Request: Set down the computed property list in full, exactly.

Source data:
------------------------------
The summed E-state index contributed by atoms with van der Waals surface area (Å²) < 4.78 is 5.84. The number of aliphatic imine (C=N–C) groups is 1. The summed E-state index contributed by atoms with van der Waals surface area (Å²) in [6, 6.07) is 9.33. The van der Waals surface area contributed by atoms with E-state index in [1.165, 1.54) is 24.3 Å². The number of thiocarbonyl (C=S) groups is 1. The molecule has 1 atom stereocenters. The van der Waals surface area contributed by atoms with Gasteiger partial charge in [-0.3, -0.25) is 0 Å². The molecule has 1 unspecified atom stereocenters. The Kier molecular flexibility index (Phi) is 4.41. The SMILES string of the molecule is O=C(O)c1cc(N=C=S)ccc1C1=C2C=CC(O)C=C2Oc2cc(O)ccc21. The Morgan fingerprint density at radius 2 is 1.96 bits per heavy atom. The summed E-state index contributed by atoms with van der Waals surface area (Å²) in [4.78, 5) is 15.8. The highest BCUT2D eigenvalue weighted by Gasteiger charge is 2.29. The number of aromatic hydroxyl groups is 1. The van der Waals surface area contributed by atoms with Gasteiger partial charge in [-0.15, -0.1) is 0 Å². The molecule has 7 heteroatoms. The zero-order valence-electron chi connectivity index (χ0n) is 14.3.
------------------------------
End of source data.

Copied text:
The summed E-state index contributed by atoms with van der Waals surface area (Å²) < 4.78 is 5.84. The number of aliphatic imine (C=N–C) groups is 1. The summed E-state index contributed by atoms with van der Waals surface area (Å²) in [6, 6.07) is 9.33. The van der Waals surface area contributed by atoms with E-state index in [1.165, 1.54) is 24.3 Å². The number of thiocarbonyl (C=S) groups is 1. The molecule has 1 atom stereocenters. The van der Waals surface area contributed by atoms with Gasteiger partial charge in [-0.3, -0.25) is 0 Å². The molecule has 1 unspecified atom stereocenters. The Kier molecular flexibility index (Phi) is 4.41. The SMILES string of the molecule is O=C(O)c1cc(N=C=S)ccc1C1=C2C=CC(O)C=C2Oc2cc(O)ccc21. The Morgan fingerprint density at radius 2 is 1.96 bits per heavy atom. The summed E-state index contributed by atoms with van der Waals surface area (Å²) in [4.78, 5) is 15.8. The highest BCUT2D eigenvalue weighted by Gasteiger charge is 2.29. The number of aromatic hydroxyl groups is 1. The van der Waals surface area contributed by atoms with Gasteiger partial charge in [-0.15, -0.1) is 0 Å². The molecule has 7 heteroatoms. The zero-order valence-electron chi connectivity index (χ0n) is 14.3.